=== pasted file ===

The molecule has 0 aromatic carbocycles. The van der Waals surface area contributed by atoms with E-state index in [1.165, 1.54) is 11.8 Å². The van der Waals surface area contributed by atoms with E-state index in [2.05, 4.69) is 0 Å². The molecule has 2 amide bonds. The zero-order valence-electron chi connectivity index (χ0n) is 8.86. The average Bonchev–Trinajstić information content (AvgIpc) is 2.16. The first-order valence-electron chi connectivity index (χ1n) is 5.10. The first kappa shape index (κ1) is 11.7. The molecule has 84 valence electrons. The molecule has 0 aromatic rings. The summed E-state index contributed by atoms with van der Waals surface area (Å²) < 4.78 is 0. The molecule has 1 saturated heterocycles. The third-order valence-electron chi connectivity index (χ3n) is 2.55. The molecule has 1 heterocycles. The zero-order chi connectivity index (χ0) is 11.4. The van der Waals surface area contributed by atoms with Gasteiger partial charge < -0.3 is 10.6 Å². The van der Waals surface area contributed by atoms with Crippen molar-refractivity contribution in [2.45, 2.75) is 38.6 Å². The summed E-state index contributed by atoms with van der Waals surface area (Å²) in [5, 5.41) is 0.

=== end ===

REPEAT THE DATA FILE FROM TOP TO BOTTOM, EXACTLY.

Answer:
The molecule has 0 aromatic carbocycles. The van der Waals surface area contributed by atoms with E-state index in [1.165, 1.54) is 11.8 Å². The van der Waals surface area contributed by atoms with E-state index in [2.05, 4.69) is 0 Å². The molecule has 2 amide bonds. The zero-order valence-electron chi connectivity index (χ0n) is 8.86. The average Bonchev–Trinajstić information content (AvgIpc) is 2.16. The first-order valence-electron chi connectivity index (χ1n) is 5.10. The first kappa shape index (κ1) is 11.7. The molecule has 84 valence electrons. The molecule has 0 aromatic rings. The summed E-state index contributed by atoms with van der Waals surface area (Å²) < 4.78 is 0. The molecule has 1 saturated heterocycles. The third-order valence-electron chi connectivity index (χ3n) is 2.55. The molecule has 1 heterocycles. The zero-order chi connectivity index (χ0) is 11.4. The van der Waals surface area contributed by atoms with Gasteiger partial charge < -0.3 is 10.6 Å². The van der Waals surface area contributed by atoms with Crippen molar-refractivity contribution in [2.45, 2.75) is 38.6 Å². The summed E-state index contributed by atoms with van der Waals surface area (Å²) in [5, 5.41) is 0.